Athens Mayor Ronnie Marks has a lot on his plate, but that’s not that unusual.
In his first term as leader of the largest municipality in the county, he’s witnessed the effect of Mother Nature’s fury while trying to stay on top of the day-to-day number crunching and long-term planning. As if that weren’t enough, he’s also the ultimate supervisor of a staff of about 300 city employees.
A former city councilman and city council president, Marks took over for former Mayor Dan Williams when Williams was elected to serve as a state representative. After 14 months on the job, he plans to seek re-election in August.
“We’re going to run for another term,” he said. “We’re having fun.”
In looking back at 2011, Marks said the issue that sticks out most in his mind is the city’s response to the devastating April 27 tornadoes. He was in a dentist’s chair at 11:30 a.m. that morning as a wall cloud moved over the city but did not spawn a tornado.
“I was just sitting there and things just got really dark,” he said, still grateful the city did not receive a direct strike.
Southern and eastern Limestone County weren’t so lucky. Four people were killed, subdivisions were destroyed and power was knocked out to most of the county. Marks said he was proud of the city’s emergency response to those outside the city limits.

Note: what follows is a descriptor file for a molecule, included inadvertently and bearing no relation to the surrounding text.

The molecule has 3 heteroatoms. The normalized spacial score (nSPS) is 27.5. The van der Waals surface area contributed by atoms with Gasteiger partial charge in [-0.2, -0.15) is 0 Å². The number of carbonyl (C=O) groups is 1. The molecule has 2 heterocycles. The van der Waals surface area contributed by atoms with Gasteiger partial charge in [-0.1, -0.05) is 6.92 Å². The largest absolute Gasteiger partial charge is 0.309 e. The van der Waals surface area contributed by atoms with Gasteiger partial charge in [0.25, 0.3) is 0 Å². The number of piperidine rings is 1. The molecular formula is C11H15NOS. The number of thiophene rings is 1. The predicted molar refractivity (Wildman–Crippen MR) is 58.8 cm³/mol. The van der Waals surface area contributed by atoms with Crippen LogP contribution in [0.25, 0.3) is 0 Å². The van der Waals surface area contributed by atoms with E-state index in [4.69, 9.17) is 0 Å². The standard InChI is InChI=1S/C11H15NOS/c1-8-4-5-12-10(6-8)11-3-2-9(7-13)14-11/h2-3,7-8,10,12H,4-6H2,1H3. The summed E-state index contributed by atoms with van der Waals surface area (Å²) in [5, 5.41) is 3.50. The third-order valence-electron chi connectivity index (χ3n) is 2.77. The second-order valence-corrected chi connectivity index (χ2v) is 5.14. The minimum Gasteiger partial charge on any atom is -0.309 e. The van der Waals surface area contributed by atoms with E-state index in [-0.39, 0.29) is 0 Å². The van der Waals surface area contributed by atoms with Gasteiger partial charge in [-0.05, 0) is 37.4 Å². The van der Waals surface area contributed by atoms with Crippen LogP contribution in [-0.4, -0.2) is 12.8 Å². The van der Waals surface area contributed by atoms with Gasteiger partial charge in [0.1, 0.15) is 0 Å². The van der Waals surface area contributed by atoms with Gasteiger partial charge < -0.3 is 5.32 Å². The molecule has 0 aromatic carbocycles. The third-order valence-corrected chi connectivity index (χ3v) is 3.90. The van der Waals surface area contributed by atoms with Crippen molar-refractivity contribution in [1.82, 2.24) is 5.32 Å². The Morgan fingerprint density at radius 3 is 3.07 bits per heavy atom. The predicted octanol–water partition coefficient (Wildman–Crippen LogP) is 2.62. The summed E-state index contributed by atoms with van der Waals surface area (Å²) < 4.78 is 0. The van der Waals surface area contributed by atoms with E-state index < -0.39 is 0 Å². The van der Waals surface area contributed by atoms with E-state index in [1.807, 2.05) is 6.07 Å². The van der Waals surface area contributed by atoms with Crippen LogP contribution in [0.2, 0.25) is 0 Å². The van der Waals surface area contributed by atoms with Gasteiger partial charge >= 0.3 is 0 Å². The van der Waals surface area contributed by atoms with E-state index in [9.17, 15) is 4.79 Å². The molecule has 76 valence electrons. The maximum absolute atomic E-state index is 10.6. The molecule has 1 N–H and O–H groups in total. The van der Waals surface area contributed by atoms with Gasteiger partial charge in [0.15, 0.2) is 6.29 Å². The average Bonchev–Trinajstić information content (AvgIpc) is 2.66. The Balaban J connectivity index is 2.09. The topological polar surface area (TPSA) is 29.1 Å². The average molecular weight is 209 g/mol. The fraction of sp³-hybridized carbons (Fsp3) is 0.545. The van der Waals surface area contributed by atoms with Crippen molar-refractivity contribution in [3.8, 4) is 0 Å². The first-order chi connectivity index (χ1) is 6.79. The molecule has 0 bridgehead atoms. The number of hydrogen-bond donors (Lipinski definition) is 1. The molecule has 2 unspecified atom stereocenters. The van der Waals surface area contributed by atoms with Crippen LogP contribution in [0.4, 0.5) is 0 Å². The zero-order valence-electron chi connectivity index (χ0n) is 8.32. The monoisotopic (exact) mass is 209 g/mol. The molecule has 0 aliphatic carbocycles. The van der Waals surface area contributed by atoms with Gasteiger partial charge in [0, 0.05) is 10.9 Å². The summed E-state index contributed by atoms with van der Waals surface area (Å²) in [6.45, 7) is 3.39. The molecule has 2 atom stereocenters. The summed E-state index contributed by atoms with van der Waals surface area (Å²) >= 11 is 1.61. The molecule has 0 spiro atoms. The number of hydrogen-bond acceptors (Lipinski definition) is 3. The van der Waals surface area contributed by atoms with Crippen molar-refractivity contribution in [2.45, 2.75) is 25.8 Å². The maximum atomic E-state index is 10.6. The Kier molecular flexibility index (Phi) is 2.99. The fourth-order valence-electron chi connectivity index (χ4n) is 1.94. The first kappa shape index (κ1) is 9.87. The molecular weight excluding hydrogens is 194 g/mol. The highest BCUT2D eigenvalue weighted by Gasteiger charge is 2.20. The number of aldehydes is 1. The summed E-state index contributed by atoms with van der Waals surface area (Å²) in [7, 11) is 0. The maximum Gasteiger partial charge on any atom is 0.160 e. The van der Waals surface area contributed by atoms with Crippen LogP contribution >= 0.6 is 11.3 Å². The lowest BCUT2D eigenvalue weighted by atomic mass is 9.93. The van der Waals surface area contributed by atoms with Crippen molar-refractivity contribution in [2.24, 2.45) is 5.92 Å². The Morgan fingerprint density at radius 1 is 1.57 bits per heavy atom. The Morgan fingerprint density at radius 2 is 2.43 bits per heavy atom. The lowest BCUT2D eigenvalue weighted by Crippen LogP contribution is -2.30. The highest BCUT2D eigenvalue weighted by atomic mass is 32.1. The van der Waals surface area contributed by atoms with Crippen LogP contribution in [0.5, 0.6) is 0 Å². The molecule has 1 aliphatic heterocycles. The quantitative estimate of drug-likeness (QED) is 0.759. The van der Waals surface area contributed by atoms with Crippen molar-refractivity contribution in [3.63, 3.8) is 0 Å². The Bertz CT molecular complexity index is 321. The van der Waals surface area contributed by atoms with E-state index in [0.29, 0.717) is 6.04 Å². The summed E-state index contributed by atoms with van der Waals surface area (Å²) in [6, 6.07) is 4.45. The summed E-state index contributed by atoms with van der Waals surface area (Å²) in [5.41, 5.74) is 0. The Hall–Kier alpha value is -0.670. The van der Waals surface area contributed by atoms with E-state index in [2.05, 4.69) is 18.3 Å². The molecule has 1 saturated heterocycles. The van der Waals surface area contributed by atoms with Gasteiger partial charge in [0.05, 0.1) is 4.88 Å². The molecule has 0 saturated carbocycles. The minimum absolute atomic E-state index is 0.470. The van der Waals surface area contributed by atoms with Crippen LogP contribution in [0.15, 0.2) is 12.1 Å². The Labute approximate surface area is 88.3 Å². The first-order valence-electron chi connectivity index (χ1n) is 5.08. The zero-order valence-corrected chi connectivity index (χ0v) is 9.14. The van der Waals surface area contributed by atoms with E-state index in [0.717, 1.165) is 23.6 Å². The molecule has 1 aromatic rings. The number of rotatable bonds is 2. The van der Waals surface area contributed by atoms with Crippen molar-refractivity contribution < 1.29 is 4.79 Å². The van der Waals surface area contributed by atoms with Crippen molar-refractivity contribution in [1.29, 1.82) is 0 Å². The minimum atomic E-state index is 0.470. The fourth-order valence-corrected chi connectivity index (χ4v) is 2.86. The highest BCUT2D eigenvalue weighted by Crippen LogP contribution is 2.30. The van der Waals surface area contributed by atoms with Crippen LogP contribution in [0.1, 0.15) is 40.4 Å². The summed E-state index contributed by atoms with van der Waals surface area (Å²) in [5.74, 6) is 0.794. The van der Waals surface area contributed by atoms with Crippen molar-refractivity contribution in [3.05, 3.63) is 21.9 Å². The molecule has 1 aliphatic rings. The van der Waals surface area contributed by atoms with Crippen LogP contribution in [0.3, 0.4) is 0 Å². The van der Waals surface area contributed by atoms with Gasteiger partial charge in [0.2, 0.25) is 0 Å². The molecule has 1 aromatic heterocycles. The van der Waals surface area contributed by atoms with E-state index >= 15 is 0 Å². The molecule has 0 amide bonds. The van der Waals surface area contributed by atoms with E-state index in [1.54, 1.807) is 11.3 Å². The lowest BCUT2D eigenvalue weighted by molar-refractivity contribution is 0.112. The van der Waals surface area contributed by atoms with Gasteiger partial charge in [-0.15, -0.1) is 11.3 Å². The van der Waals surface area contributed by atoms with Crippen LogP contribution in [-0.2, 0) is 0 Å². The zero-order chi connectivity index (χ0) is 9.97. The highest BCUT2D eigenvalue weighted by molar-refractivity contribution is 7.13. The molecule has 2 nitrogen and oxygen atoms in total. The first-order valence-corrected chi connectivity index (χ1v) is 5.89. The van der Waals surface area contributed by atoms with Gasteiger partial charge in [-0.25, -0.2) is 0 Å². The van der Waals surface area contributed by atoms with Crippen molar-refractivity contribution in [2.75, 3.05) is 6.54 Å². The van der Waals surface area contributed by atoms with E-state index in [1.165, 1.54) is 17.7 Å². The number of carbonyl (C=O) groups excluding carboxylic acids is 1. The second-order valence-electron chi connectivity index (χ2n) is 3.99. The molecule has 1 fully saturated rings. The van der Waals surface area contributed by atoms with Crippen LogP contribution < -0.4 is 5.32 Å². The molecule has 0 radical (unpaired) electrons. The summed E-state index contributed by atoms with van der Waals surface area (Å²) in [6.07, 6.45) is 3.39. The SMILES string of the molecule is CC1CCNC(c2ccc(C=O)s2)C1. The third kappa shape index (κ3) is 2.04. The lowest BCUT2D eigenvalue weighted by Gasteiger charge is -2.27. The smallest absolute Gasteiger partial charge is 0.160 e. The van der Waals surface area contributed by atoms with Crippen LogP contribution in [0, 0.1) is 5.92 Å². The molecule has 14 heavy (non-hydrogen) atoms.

“We can always talk about buildings and those things, but when people are hurting and the community is hurting, you have to take care of those folks,” he said. “I would say we pulled together our relief efforts quicker than any other community in the state.”
He recently attending a meeting where he learned more about the devastating impact on towns across the state, including Phil Campbell and Cordova, both of which were destroyed by the tornadoes.
“Cordova lost everything; they don’t even have a grocery store,” he said. “Thank God that tornado missed us.